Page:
This week's Democratic National Convention in Charlotte, NC began with a tribute to party stalwarts past and speeches by party icons present.
(For Patch's coverage of the Republican National Convention, click here.)
A tribute to the late U.S. Sen. Ted Kennedy initiated the event, with speeches by former White House chief-of staff Rahm Emmanuel and Illinois governor Pat Quinn following.
The inaugural night housed familiar rhetoric on the importance of health care, and a woman's right to choose, but some surprising twists, too—like the absence of the word "God" in the party's platform. The campaign's literature is also less pro-Israel than it was four years ago.
The night's apex was a speech by First Lady Michelle Obama, who spoke of her husband's personal traits and character much like .
Michelle Obama was keen to delve into the President's humble origins—his rusted car, his shoes that didn't fit—and declare the presidency hasn't changed him personally.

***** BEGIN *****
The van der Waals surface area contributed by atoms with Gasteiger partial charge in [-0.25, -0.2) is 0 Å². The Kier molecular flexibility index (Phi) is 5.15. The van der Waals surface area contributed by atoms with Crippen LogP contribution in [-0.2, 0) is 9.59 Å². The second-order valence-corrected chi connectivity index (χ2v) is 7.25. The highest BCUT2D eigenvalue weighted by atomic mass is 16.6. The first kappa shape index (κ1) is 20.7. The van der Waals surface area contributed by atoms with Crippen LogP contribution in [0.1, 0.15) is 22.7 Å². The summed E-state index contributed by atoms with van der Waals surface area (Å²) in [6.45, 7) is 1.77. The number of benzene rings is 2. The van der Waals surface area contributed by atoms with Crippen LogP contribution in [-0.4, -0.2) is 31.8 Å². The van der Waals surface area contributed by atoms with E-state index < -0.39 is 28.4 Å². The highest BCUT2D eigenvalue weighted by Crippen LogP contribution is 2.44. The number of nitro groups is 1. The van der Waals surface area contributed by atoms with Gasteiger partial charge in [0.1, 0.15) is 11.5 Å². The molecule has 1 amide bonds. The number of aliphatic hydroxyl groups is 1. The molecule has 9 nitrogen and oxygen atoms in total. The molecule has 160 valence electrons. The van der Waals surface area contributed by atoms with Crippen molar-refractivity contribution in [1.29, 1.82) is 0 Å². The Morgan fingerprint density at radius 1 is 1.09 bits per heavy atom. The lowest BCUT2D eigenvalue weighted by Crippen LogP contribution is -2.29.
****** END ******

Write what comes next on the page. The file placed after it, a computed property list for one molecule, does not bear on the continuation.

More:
"Watching [Michelle Obama] speak gave me hope, and I felt inspired to continue to work hard for the campaign," said , co-president of the Rockland County Young Democrats and a delegate at this year's convention.
"She showed us the First Family is like any family in Rockland; they have the same hopes and dreams for our children that we do," he added.
Coe said one of the night's high points was the sentiment of inclusion; he was heartened by the diversity of speakers, Coe said.
And when the convention comes to a close Thursday, Coe and the other Young Democrats in Rockland plan to galvanize the youth at home to support Obama and overcome Romney and Ryan's "antiquated" ticket, Coe said.
"What we see is that young people, the millennial generation, really have the power to impact the election," he added.
Coe is joined this week by fellow Rocklander Stephanie Hausner, a Clarkstown councilmember and secretary of the DNC Youth Council. She is slated to speak to colleagues at a caucus meeting at noon on Wendesday.
Hausner also said she read the party platform before hearing the criticism, and did not take any issues.
"It still shows strong support for Israel's security, and takes a harsh stance on Iran's proliferation of nuclear weapons," she said.
Readers can also check in with New Rochelle mayor Noam Bramson, a Dem. delegate .
U.S. Senator Chuck Schumer (D-NY) and and former president Bill Clinton are slated to speak Wednesday night.